Rare Book Summer School Day 2
The story we are printing is Cate Kennedy’s Chiapas, 1965. It is a story about first contact between Westerners and the Lacandon Indians in Chiapas, Mexico. At first, it is lyrical, incantatory, disorienting. The last part of the story reads like whiplash, stops you dead with a sudden blast of shameful recognition and indictment.
There is always fear involved when setting type. Will I have enough sorts?*
We are setting Cate’s story in Van Dijck, a classic book face that I consider my house face. I’m quite confident we’ll have enough sorts, less so spacing. Just as letterpress requires the setting of each letter one by one, the spaces between words are created using small pieces of type metal cast in divisions of an em. An em is a unit of measure relative to type size: a 12pt em is 12pt square, an 18pt em 18pt square. The name “em” comes from the fallacious claim that a capital M is always a perfect square. Spacing narrower than an em is called an en (half an em), 3-em (3 pieces=an em), 4-em (4 pieces=an em) and 5-em (5 pieces=an em.) Quads are multiples of the em; thins (brasses and coppers) are divisions of the em.
In setting type at this size, the 4-em is the most used space between words. I was worried that we may not have enough. By mid-afternoon, the 4-em tin was worryingly empty. I was searching in other job cases, ready to cannibalise when I could. If necessary, we could print all the verso spreads, distribute, then set the recto, but this would be a drag. Finally, I thought to unwrap two packages of unidentified foundry spacing, never before opened. Both were filled with brand-new 12pt 4-em spaces. Huzzah!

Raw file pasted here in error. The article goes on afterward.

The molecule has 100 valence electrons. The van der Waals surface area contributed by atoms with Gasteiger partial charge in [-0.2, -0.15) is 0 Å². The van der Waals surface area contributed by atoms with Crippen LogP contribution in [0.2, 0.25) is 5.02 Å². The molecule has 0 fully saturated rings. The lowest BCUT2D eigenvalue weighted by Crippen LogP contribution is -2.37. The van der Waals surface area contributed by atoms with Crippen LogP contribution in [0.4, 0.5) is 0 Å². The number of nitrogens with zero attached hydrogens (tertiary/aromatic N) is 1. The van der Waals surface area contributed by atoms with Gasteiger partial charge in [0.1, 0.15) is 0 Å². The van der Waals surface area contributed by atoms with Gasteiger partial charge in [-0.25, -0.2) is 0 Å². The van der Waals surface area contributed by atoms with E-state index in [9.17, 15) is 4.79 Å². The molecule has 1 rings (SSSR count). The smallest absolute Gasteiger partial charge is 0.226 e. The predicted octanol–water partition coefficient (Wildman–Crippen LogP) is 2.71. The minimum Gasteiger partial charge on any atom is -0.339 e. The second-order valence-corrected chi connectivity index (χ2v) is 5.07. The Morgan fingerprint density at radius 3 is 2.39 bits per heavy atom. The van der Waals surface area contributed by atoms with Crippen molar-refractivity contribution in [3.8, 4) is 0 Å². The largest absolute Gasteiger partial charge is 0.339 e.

*A note on the term “sorts”: Typographers gnash their teeth over the contemporary misuse of the word “font” in place of “typeface.” A typeface is sold as a font, either in metal or as digital files. The font is the collection of sorts that make up the typeface: all the letters, punctuation, ligatures, figures, and diacritic marks designed for the typeface. The font is the collection of parts that make up a typeface, not a term to describe the design of the face itself and the characteristics and features that distinguish it from another face.